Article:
For forms and other information, visit the Department’s website at floridarevenue.com or call Taxpayer Services at 850-488-6800, Monday through Friday (excluding holidays). For a detailed written response to your questions, write the Florida Department of Revenue, Taxpayer Services MS 3-2000, 5050 West Tennessee Street, Tallahassee, FL 32399-0112.

Update on the Mixture Credit Exclusion from Income

Oct 08, 2019
Supreme Court Denies Sunoco’s Petition of Certiorari On October 7, 2019,  the Supreme Court declined to hear Sunoco, Inc.’s (Sunoco) petition (or writ) of certiorari appealing the decision of
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Update on the Mixture Credit Exclusion from Income

Oct 08, 2019

Supreme Court Denies Sunoco’s Petition of Certiorari

On October 7, 2019,  the Supreme Court declined to hear Sunoco, Inc.’s (Sunoco) petition (or writ) of certiorari appealing the decision of the United States Court of Appeals for the Federal Circuit in Sunoco, Inc. v. The United States (2017-1402). While other cases are still pending in the lower courts for other taxpayers, this brings to an end Sunoco’s efforts to exclude the alcohol mixture tax credit from gross income. This means that while other blenders who claimed the mixture credit as a payment pursuant to 26 USC 6427(e) are able to exclude that payment from gross income, Sunoco – simply because it had excise tax liability and therefore took an offsetting credit in 26 USAC 6426 – is not. The lower courts determined that the manner in which Sunoco claimed the credit was simply a reduction in excise tax liability and not a payment of the credit like those taxpayers with no excise tax liability.

When the Supreme Court denies to hear a case, it does not have to issue a decision as to why. All a denial really means is that four of the nine justices did not agree to hear the case; it does not mean that the Court necessarily agrees with the lower court decision. The denial of a petition of certiorari does not affect any other cases that may be pending on the same issue; taxpayers with cases pending in a circuit other than the federal circuit may get a different result.

City of Rialto Tax on Fuels Storage Deemed Unconstitutional

Oct 04, 2019
California’s Fourth Appellate District has struck down a City of Rialto business license tax on wholesale liquid fuel storage facilities of up to $1 per cubic foot of storage capacity. The tax was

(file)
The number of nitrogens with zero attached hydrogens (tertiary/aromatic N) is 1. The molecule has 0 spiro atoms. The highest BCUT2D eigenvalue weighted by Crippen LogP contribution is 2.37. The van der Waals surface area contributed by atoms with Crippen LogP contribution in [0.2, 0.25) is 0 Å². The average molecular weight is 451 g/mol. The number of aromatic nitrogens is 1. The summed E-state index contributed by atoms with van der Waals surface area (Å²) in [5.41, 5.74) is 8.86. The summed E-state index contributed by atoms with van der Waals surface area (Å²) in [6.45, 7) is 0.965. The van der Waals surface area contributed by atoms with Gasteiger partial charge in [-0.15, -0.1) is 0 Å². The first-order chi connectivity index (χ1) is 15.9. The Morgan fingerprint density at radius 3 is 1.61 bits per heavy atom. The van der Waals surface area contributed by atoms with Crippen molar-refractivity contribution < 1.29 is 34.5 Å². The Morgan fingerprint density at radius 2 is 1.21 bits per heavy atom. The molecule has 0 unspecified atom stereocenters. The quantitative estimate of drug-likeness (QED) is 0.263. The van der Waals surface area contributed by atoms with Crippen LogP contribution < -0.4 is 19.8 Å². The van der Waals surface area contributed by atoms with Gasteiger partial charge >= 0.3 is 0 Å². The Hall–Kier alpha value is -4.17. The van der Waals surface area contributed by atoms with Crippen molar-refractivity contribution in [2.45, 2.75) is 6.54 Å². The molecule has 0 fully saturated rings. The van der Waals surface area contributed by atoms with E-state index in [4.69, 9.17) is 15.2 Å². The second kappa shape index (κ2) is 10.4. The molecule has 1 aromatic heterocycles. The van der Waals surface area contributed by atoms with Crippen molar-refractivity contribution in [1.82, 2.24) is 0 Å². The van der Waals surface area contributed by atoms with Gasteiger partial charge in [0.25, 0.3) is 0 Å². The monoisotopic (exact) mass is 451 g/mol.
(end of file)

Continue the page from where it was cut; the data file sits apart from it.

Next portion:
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City of Rialto Tax on Fuels Storage Deemed Unconstitutional

Oct 04, 2019

California’s Fourth Appellate District has struck down a City of Rialto business license tax on wholesale liquid fuel storage facilities of up to $1 per cubic foot of storage capacity. The tax was imposed on “any person engaged in the business of owning, operating, leasing, supplying or providing a wholesale liquid fuel storage facility in Rialto.”  The tax, passed as Measure U in the 2014 elections, was touted by the City as a gas tax. However, several companies on whom the tax was imposed sued, arguing that the tax was not a business license or gas tax, but rather a tax on real property. After losing in the lower courts, the appeals court agreed with the plaintiffs. In its decision, the Court said that the tax was imposed, not on the proportion of business activity, but rather on the capacity of a facility’s storage tanks irrespective of whether they are used in business or whether there was fuel inside. The tax was triggered merely by owning a wholesale fuel liquid storage facility. The Court therefore concluded that the tax was actually a tax on real property and violated the California Constitution. In determining the tax was not an excise tax (or a business tax), the Court said the following:

“The Measure U tax is not an excise tax because it is not a tax on the privilege of using the facilities, storing fuel in the storage tanks, any other use of the facilities or the tanks, or any other incident of owning the facility or the tanks. Rather, Measure U taxes the owners of the facilities based solely on the storage capacity of the tanks in the facilities, regardless of whether the owners lease the facilities or the tanks, whether the facilities or the tanks are used in any way, or whether any fuel is stored in the tanks.”

Please contact Leanne Sobel at 713.893.1241 or lsobel@olgarza.com with any questions about this post.

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California Proposal To Amend Regulation Relating to Tax Paid Twice on Diesel Fuel

Oct 04, 2019